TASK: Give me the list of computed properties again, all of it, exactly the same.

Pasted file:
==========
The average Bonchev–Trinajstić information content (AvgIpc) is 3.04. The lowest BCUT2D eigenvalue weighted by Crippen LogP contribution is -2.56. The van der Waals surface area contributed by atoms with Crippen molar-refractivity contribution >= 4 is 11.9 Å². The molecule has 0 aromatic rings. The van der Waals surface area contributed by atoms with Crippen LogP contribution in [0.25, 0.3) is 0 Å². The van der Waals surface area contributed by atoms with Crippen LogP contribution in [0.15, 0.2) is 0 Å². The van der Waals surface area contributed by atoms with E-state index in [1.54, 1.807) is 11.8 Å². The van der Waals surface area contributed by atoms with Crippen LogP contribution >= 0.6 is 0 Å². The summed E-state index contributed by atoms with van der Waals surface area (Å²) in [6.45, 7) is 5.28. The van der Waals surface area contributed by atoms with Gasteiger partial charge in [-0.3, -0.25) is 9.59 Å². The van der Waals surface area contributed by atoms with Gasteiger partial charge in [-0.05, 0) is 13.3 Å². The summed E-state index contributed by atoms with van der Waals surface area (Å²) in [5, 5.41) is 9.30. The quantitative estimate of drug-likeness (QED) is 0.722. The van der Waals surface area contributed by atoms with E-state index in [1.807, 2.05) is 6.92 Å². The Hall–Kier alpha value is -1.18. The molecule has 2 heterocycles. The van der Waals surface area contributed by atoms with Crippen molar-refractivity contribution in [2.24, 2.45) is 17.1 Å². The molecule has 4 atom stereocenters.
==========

The average Bonchev–Trinajstić information content (AvgIpc) is 3.04. The lowest BCUT2D eigenvalue weighted by Crippen LogP contribution is -2.56. The van der Waals surface area contributed by atoms with Crippen molar-refractivity contribution >= 4 is 11.9 Å². The molecule has 0 aromatic rings. The van der Waals surface area contributed by atoms with Crippen LogP contribution in [0.25, 0.3) is 0 Å². The van der Waals surface area contributed by atoms with Crippen LogP contribution in [0.15, 0.2) is 0 Å². The van der Waals surface area contributed by atoms with E-state index in [1.54, 1.807) is 11.8 Å². The van der Waals surface area contributed by atoms with Crippen LogP contribution >= 0.6 is 0 Å². The summed E-state index contributed by atoms with van der Waals surface area (Å²) in [6.45, 7) is 5.28. The van der Waals surface area contributed by atoms with Gasteiger partial charge in [-0.3, -0.25) is 9.59 Å². The van der Waals surface area contributed by atoms with Gasteiger partial charge in [-0.05, 0) is 13.3 Å². The summed E-state index contributed by atoms with van der Waals surface area (Å²) in [5, 5.41) is 9.30. The quantitative estimate of drug-likeness (QED) is 0.722. The van der Waals surface area contributed by atoms with E-state index in [1.807, 2.05) is 6.92 Å². The Hall–Kier alpha value is -1.18. The molecule has 2 heterocycles. The van der Waals surface area contributed by atoms with Crippen molar-refractivity contribution in [2.24, 2.45) is 17.1 Å². The molecule has 4 atom stereocenters.